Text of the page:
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Influence of post-hydrogenation upon electrical, optical and structural properties of hydrogen-less sputter-deposited amorphous silicon

Gerke, S. and Becker, H.-W. and Rogalla, D. and Singer, F. and Brinkmann, N. and Fritz, S. and Hammud, A. and Keller, P. and Skorka, D. and Sommer, D. and Weiß, C. and Flege, S. and Hahn, G. and Job, R. and Terheiden, B. :
Influence of post-hydrogenation upon electrical, optical and structural properties of hydrogen-less sputter-deposited amorphous silicon.
[Online-Edition: http://dx.doi.org/10.1016/j.tsf.2015.11.063]
In: Thin Solid Films, 598 pp. 161-169. ISSN 0040-6090
[Article] , (2016)

Official URL: http://dx.doi.org/10.1016/j.tsf.2015.11.063

Abstract

Amorphous silicon (a-Si) is common in the production of technical devices and can be deposited by several techniques. In this study intrinsic and doped, hydrogen-less amorphous silicon films are RF magnetron sputter deposited and post-hydrogenated in a remote hydrogen plasma reactor at a temperature of 370 degrees C. Secondary ion mass spectrometry of a boron doped (p) a-Si layer shows that the concentration of dopants in the sputtered layer becomes the same as present in the sputter-target. Improved surface passivation of phosphorous doped 5 Omega cm, FZ, (n) c-Si can be achieved by post-hydrogenation yielding a minority carrier lifetime of similar to 360 mu s finding an optimum for similar to 40 nm thin films, deposited at 325 degrees C. This relatively low minority carrier lifetime indicates high disorder of the hydrogen-less sputter deposited amorphous network. Post-hydrogenation leads to a decrease of the number of localized states within the band gap. Optical band gaps (Taucs gab as well as E-04) can be determined to similar to 1.88 eV after post-hydrogenation. High resolution transmission electron microscopy and optical Raman investigations show that the sputtered layers are amorphous and stay like this during post-hydrogenation. As a consequence of the missing hydrogen during deposition, sputtered a-Si forms a rough surface compared to CVD a-Si. Atomic force microscopy points out that the roughness decreases by up to 25% during post-hydrogenation. Nuclear resonant reaction analysis permits the investigation of hydrogen depth profiles and allows determining the diffusion coefficients of several post-hydrogenated samples from of a model developed within this work. A dependency of diffusion coefficients on the duration of post-hydrogenation indicates trapping diffusion as the main diffusion mechanism. Additional Fourier transform infrared spectroscopy measurements show that hardly any interstitial hydrogen exists in the post-hydrogenated a-Si layers. The results of this study open the way for further hydrogen diffusion experiments which require an initially unhydrogenated drain layer. (C) 2015 Elsevier B.V. All rights reserved.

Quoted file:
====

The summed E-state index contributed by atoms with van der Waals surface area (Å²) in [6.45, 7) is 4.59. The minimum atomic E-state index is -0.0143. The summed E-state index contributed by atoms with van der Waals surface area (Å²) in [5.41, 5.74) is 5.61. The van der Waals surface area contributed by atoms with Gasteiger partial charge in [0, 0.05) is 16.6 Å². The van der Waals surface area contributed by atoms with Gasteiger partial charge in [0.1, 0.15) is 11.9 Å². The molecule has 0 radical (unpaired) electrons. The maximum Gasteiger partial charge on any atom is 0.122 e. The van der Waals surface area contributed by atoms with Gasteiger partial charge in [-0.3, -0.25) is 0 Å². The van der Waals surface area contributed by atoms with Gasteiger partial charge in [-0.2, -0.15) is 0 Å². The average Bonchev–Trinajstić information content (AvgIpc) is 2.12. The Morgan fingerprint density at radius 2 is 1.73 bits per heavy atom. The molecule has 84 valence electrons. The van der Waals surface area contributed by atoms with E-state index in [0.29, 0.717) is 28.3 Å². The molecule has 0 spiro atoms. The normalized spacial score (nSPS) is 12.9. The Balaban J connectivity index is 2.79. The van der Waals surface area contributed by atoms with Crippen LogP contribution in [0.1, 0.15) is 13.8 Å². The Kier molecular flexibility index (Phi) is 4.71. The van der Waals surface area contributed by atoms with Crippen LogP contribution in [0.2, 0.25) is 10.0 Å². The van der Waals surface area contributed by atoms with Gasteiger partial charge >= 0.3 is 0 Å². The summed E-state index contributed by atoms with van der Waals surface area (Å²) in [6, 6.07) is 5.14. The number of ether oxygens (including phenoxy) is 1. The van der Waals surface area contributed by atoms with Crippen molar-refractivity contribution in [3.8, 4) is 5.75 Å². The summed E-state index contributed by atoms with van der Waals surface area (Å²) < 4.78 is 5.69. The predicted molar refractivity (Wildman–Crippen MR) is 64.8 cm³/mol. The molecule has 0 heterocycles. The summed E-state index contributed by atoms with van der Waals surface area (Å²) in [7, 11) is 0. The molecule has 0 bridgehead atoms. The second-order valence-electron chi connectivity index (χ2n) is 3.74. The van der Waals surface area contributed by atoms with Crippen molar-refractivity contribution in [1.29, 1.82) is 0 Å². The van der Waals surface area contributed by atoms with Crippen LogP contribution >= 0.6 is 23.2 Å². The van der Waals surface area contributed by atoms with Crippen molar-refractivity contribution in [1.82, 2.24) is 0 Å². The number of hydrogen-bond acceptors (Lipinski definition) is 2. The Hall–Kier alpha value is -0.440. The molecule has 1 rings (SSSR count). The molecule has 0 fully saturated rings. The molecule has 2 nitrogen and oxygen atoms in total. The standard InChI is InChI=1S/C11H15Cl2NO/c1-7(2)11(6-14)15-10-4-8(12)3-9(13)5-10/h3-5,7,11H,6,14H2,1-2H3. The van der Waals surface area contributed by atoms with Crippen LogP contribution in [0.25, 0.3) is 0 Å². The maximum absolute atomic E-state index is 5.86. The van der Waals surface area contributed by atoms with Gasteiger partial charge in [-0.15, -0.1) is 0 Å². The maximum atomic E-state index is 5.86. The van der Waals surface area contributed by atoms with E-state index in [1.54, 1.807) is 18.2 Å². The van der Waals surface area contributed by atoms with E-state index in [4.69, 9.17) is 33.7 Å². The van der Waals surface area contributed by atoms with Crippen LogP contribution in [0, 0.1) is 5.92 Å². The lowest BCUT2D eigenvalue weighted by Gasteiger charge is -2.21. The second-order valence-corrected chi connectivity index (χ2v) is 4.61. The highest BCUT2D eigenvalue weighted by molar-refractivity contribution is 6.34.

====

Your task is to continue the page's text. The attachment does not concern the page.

Item Type: Article
Erschienen: 2016
Creators: Gerke, S. and Becker, H.-W. and Rogalla, D. and Singer, F. and Brinkmann, N. and Fritz, S. and Hammud, A. and Keller, P. and Skorka, D. and Sommer, D. and Weiß, C. and Flege, S. and Hahn, G. and Job, R. and Terheiden, B.